Sidestepping the Win32 name parsing is one great way of hiding in plain sight without resorting to the NT native API. Some specific cases of accessing the file may still require the singular use of the NT native API, however (even though creating and removing such a file doesn't necessarily).

Another way would be to write a file system filter driver, but your trouble in this case is that Windows requires drivers to be signed. So if you write a dodgy driver chances are you won't get it counter-signed by Microsoft. Depends on how much testing they do on drivers before attestation signing.

For file system filter drivers you could opt for mini-filters, which are relatively easy to write (with comprehensive sample code in the Windows Driver Kit), but have to follow certain rules. Again, due to the signing requirements this may be impossible to get through signing. However, if it's just for learning you can enable test-signing on Windows and play around with it. In recent Windows 10 this is the only official method.

Another way would be to write a legacy file system filter driver (such as the filter manager, fltmgr.sys, is), as it gives you more liberties. Alas, it's also a much more involved endeavor with a steeper learning curve. And in the end the same signing requirements exist.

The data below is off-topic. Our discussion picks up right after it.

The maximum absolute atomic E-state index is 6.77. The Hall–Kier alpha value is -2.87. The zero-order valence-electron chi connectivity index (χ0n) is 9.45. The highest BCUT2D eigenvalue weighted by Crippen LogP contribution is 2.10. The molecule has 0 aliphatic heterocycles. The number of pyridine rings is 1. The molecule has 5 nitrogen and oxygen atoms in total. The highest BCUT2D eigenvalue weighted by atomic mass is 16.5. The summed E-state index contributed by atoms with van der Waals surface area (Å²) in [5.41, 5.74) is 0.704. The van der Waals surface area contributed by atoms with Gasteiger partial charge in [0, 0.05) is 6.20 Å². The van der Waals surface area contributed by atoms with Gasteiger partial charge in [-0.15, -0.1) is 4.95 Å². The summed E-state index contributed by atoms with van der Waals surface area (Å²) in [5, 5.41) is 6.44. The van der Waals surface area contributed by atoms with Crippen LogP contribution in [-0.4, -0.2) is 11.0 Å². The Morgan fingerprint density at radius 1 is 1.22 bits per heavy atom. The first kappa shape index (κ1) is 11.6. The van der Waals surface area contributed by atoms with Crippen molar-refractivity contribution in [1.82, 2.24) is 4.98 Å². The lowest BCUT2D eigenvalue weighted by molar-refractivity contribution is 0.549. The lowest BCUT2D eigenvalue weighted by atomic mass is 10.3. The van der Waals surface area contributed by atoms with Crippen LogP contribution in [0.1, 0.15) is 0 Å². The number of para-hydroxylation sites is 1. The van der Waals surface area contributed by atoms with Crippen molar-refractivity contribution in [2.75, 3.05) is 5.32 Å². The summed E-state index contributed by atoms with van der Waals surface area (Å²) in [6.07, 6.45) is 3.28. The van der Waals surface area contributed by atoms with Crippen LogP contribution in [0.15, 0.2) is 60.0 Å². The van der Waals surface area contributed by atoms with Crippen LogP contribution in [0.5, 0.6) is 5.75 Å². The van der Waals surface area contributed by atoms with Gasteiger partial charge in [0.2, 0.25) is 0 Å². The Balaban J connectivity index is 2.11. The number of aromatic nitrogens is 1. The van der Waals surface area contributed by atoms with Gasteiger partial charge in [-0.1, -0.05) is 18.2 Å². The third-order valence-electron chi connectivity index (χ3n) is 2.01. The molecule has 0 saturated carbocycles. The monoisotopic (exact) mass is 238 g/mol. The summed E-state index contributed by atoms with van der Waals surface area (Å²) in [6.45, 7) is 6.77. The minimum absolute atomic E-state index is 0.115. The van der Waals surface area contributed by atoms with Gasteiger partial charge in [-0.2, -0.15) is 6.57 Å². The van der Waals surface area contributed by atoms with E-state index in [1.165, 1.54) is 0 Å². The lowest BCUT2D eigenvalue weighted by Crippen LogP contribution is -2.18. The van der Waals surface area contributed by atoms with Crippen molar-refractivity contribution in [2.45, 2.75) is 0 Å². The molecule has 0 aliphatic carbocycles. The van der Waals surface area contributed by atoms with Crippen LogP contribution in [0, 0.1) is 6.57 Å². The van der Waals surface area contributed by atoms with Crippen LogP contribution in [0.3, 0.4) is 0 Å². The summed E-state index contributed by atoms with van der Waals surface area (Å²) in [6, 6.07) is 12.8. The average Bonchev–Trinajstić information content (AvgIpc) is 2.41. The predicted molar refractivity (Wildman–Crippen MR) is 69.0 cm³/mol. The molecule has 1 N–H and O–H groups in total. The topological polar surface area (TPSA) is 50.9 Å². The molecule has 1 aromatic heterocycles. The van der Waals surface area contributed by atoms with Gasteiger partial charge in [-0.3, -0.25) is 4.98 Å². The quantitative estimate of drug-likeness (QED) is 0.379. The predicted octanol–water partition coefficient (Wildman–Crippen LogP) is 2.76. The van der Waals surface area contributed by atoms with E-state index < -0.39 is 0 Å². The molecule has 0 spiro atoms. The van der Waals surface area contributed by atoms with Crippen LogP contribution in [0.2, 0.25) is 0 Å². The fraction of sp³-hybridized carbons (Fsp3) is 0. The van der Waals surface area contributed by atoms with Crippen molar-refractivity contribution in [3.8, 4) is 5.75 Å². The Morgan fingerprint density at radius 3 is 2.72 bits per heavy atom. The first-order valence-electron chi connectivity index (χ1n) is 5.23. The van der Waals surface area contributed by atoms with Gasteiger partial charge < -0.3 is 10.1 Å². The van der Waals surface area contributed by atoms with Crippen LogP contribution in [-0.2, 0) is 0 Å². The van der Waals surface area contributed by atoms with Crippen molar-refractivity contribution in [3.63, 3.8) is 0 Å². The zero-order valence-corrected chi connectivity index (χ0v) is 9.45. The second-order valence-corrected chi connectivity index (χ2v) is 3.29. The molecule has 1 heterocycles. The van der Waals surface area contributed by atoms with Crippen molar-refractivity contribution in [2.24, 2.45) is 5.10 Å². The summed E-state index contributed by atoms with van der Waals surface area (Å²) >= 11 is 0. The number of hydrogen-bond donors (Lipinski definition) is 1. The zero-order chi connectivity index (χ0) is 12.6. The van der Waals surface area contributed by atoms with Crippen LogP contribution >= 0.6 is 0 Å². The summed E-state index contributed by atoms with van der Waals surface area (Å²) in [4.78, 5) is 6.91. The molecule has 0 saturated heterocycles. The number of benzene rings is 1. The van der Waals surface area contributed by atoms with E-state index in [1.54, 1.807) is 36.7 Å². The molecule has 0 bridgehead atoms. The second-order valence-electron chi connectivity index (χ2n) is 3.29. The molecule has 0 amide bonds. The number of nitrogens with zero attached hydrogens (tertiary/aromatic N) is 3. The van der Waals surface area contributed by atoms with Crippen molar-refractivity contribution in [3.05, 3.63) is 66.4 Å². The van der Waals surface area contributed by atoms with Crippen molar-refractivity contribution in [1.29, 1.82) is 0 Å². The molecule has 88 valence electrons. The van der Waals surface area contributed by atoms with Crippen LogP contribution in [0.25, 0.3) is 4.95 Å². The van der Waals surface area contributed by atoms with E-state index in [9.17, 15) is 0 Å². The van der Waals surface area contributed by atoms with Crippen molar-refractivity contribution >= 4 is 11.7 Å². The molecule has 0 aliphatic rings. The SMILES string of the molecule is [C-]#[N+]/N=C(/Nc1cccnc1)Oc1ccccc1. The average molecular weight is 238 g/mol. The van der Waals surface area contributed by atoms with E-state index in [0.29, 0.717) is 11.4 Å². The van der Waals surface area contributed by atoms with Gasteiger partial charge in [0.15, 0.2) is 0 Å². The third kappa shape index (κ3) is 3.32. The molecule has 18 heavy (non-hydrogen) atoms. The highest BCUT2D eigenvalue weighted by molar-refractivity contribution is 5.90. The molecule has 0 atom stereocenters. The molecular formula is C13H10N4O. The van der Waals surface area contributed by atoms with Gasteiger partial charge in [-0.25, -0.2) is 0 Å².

Aside from standard filter drivers you could do dodgy stuff such as stealing another driver's entry points (typically for the IRP major functions) and thereby piggyback on the functionality of such a driver. Yet again signing requirements are an obstacle.

And one last way I want to mention would be to analyze existing drivers and see if you can find any exploitable vulnerabilities in them. If you find some, it's like a jackpot and you can sidestep all those signing requirements. But it's also the most involved of all the possible routes.

Mandatory reading: "Rootkits and Bootkits", which explains how certain malware types hide outside the file system, and the older one named "Rootkits" from 2005 by Greg Hoglund.

One more note: not sure what you hope to get from this, but hooking seems to be the least reliable, yet most flag-raising option you have. Not sure why you insist (as per your comment) on this.